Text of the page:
Selecting the depth of the reveal is partly for aesthetic reasons and also for a simpler build out process.  I hinted at these reasons in a prior post about updating the Edison lamp prototype.  Probably the first 5 versions of the lamps I built were similar to the prototype.  Since then, I’ve set the Edison lamp top about an 1/8th of an inch lower.  It’s a minor change but it has significantly reduced the number of times that I’ve had to rebuild a lamp – frequently the corner of one of the pins would chip out when routing the channel for the top.

By lowering the top a fraction of an inch, I’m able to route the front and back of the lamp without using a plunge cut.  On the sides the plunge cut is still required.  Basically what I’m doing is dropping the lamp side down on top of the router bit.  The photos below show the result of the plunge cuts.  The first photo shows the result of two plunge cuts and a little clearing between the cuts.  Technically a single cut on each side would be more than enough, but I’ve taken the belt and suspenders approach.  To make sure that I don’t extend my cut too far, I clamp a stop block to the router table fence.

From there I’ve flipped the side over and drawn lines on the top of the lamp sides.  The lines are shown in the second picture below.  I align the marks with router table fence where the cuts start and stop.  In the picture the left side of the piece is complete.  From here I repeated this process of plunge cuts and marking the sides on the right side of the piece.  Finally I remove the stop blocks, plunge the piece over the existing cuts and then route the piece between the plunge cuts on each side.

This whole process takes maybe 15 minutes to complete properly, but any missteps can result in having to start the entire build over again.  Thankfully by dropping the top a fraction of an inch, the number of rebuilds has dropped to zero.  Final picture below shows the end result – the latest single bulb koa Edison lamp to leave the shop.

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Updating the Edison Lamp Prototype

It’s been a few weeks since I’ve updated this site with some Edison lamp photos.  It seems that the walnut lamps are the most popular.  In 2013, I’ve sold 21 lamps and 15 of those have been in walnut.  While I don’t list more walnut lamps than cherry on Etsy, it appears that their search algorithm favors that iteration of the lamp.  Perhaps that is the reason for the popularity of the walnut version.  Of course it’s possible that people just prefer the walnut look.

The original prototype I built was walnut.  Recently, I took it into the shop to update some of the hardware on the lamp.  I updated the switch to a dimmer switch and I swapped out the sockets to a new porcelain version.  The prototype also featured a few design elements that I ultimately changed.  The most obvious change is the shift from 4 tails (in the prototype) to 3 tails (on the current version).  I’ve also recessed the lamp box top a little lower on the current version.  Whereas the shift to fewer tails was purely for aesthetics (I think it looks nicer), the change in the lamp top makes the build process a little easier.

The first set of photos below, show the original prototype (which was just sold).  Below the 2 photos of the prototypes are photos of the new design.  The next lamp was built out of lacewood (and can be purchased from my etsy store if you are interested). The final lamp is built from walnut and was highlighted in an earlier post.

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3 New Lamps Have Left DC

I’m still working to get this blog in sync with actual activity happening in the shop, and it is now close. The photos in this post show the last 3 lamps that have been shipped off to customers. Nothing too unique about these builds, other than one lamp was shipped off to Canada (little pricey and a lot of paperwork) and one of the walnut lamps was done in just boiled linseed oil (wanted a slightly different finish than normal). Currently in the shop are 2 more lamps (one in walnut and one I’m trying out of lacewood) and a bunch of walnut strips that I’m turning into cutting boards.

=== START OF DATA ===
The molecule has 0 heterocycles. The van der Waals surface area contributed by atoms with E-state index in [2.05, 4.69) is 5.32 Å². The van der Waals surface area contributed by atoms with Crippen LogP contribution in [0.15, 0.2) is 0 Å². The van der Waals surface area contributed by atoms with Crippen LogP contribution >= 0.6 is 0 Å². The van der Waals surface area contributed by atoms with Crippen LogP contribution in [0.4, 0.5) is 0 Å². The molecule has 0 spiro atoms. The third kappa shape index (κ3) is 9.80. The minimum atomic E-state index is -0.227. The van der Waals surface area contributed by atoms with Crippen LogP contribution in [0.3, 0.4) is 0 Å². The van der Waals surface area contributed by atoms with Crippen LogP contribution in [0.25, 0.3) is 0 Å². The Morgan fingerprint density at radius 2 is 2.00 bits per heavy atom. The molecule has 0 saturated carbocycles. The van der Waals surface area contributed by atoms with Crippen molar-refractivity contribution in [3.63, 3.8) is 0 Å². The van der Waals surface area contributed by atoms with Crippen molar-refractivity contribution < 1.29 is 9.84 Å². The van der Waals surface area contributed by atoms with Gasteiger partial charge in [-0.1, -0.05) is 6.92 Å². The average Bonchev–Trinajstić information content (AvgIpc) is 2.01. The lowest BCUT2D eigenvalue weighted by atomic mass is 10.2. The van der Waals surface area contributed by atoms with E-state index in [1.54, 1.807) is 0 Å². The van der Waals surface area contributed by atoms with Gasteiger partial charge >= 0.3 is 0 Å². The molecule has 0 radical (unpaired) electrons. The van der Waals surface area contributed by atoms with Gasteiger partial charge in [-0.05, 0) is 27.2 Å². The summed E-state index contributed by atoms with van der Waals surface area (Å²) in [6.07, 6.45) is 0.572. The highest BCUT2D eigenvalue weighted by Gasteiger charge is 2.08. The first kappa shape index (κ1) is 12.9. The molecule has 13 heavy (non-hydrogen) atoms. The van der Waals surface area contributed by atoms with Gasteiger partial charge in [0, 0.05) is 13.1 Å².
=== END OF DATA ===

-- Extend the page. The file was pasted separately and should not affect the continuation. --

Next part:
I’m guessing now that the next post won’t be that meaningful either. Hopefully by the end of October I’m back with posts that highlight the build process as much as the finished goods.

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4 New Edison Lamps Have Landed at Etsy

I don’t usually do posts that are straight up advertisements that say “please buy me” but I figured adding one of that type isn’t that big of a deal… I’ve enjoyed building the dovetailed boxes that are used in the Edison Lamps that I make, but I wanted to start making some that are “ready to ship” rather than “made to order”.

I just finished an additional 4 lamps that have been posted to Etsy. 2 are made from curly maple. The other 2 are from walnut. Both of the walnut lamps are a new design. These are the first that have featured just 2 light bulbs. They are slightly different widths as I’m trying to figure out the best spacing for a 2 bulb design. I like both of these, but I’m not positive I’ve nailed the ideal proportions yet.

The other reason I wanted to make these “ready to ship” is that it gives me a chance to use lumber I like, but might not appeal to people generally. The best example of this is the wider 2 bulb walnut lamp. The lamp base has a significant change in the color of the walnut – shifting from a dark brown to a much lighter brown (almost yellow) color at the top. I could never sell that to a customer without them seeing it first. I love the look, but I know that it’s not for everyone.

Bunch of pictures below. You can find the lamps listed here.

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Finished Peruvian Walnut Edison Lamp

Just a quick post here for the latest Edison lamp to be finished. I’ve actually got another 5 that just need to be wired and photographed, but I don’t have the time right now to do the wiring. And this isn’t exactly the right time of day to be photographing the lamps. Between the wrong time of day and it being overcast in DC, the photographs weren’t coming out great. Even had to break out the flash for a few pictures. Those photos probably do the best at capturing the color of the Peruvian walnut. The color is incredibly dark and rich. The grain is pretty straight and uniform. Maybe I’ll try again on a bright sunny day to get a couple better photos of the lamp.